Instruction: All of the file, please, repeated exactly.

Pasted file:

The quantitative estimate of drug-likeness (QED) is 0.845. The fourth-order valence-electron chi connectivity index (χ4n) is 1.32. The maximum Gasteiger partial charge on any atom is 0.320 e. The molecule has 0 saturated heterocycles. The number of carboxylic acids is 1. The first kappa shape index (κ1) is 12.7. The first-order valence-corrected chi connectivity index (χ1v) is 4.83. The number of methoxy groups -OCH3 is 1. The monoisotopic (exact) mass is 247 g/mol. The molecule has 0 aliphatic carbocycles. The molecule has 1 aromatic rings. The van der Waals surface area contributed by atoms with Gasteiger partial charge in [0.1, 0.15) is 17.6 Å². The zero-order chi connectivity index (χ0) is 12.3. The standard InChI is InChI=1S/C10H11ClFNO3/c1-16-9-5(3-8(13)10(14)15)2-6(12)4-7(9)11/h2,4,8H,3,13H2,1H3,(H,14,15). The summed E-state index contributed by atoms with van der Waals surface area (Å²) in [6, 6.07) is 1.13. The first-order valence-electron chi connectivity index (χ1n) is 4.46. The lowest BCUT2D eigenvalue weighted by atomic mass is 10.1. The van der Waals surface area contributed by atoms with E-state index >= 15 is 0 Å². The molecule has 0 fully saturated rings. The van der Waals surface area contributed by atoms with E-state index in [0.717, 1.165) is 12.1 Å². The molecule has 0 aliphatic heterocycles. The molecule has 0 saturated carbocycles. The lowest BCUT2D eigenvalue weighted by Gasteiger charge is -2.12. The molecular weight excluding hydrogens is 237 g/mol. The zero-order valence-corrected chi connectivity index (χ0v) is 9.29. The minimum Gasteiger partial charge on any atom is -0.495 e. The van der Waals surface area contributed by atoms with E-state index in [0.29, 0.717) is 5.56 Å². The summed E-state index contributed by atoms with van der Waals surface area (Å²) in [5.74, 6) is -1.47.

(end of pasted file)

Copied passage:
The quantitative estimate of drug-likeness (QED) is 0.845. The fourth-order valence-electron chi connectivity index (χ4n) is 1.32. The maximum Gasteiger partial charge on any atom is 0.320 e. The molecule has 0 saturated heterocycles. The number of carboxylic acids is 1. The first kappa shape index (κ1) is 12.7. The first-order valence-corrected chi connectivity index (χ1v) is 4.83. The number of methoxy groups -OCH3 is 1. The monoisotopic (exact) mass is 247 g/mol. The molecule has 0 aliphatic carbocycles. The molecule has 1 aromatic rings. The van der Waals surface area contributed by atoms with Gasteiger partial charge in [0.1, 0.15) is 17.6 Å². The zero-order chi connectivity index (χ0) is 12.3. The standard InChI is InChI=1S/C10H11ClFNO3/c1-16-9-5(3-8(13)10(14)15)2-6(12)4-7(9)11/h2,4,8H,3,13H2,1H3,(H,14,15). The summed E-state index contributed by atoms with van der Waals surface area (Å²) in [6, 6.07) is 1.13. The first-order valence-electron chi connectivity index (χ1n) is 4.46. The lowest BCUT2D eigenvalue weighted by atomic mass is 10.1. The van der Waals surface area contributed by atoms with E-state index >= 15 is 0 Å². The molecule has 0 fully saturated rings. The van der Waals surface area contributed by atoms with E-state index in [0.717, 1.165) is 12.1 Å². The molecule has 0 aliphatic heterocycles. The molecule has 0 saturated carbocycles. The lowest BCUT2D eigenvalue weighted by Gasteiger charge is -2.12. The molecular weight excluding hydrogens is 237 g/mol. The zero-order valence-corrected chi connectivity index (χ0v) is 9.29. The minimum Gasteiger partial charge on any atom is -0.495 e. The van der Waals surface area contributed by atoms with E-state index in [0.29, 0.717) is 5.56 Å². The summed E-state index contributed by atoms with van der Waals surface area (Å²) in [5.74, 6) is -1.47.